Trichotillomania and Excoriation Disorder
Trichotillomania, pronounced “trik-uh-til-uh-mey-nee-uh”, is a fancy word for repetitive hair pulling, while Excoriation Disorder refers to picking or peeling skin from the body. Professionals call these types of disorders Body-Focused Repetitive Behaviors, or BFRBs for short. Individuals know that these behaviors are harmful and try to stop themselves, but describe experiencing strong urges to pull or pick that are difficult to control.
Trichotillomania sufferers pull hair from all parts of the body, with the most common places being the head, eyebrows, and eyelashes. Bald spots or baldness might appear on the person’s body, and often they dress to cover the damage, such as using wigs, hats, or long-sleeve clothing. Individuals suffering from Excoriation Disorder behave similarly, and many report wearing Band-Aids or outfits that cover up the wounds or scabs created by skin picking.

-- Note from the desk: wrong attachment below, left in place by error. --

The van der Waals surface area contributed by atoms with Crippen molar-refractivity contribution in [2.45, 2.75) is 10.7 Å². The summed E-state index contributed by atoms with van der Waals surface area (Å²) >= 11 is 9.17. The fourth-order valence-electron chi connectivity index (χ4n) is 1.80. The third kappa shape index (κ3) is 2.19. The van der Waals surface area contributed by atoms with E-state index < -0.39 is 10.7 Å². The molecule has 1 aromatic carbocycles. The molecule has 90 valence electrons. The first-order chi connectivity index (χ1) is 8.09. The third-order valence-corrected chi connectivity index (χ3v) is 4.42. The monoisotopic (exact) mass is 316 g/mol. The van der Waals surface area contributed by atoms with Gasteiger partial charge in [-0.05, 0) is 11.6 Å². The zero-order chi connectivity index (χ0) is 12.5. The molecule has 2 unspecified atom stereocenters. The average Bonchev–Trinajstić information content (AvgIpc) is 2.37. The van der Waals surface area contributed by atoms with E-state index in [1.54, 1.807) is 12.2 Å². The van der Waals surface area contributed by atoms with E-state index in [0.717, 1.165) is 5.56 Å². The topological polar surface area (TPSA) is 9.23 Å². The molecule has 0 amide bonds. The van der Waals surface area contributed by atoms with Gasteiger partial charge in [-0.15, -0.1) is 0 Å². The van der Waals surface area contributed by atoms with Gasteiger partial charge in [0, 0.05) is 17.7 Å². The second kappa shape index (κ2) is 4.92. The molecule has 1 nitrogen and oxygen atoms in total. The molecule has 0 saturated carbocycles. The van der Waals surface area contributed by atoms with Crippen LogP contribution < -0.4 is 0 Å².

Cognitive-Behavioral Therapy, along with a special kind of therapy called Habit Reversal Training, can help individuals make improvements. The treatment involves improving awareness and learning more about what environmental cues often accompany the hair pulling or skin picking behaviors. The therapist uses this information to help the individual develop a variety of strategies and skills that can be implemented in place of the harmful behaviors. Over time, many are able to reduce these behaviors and improve the quality of their lives.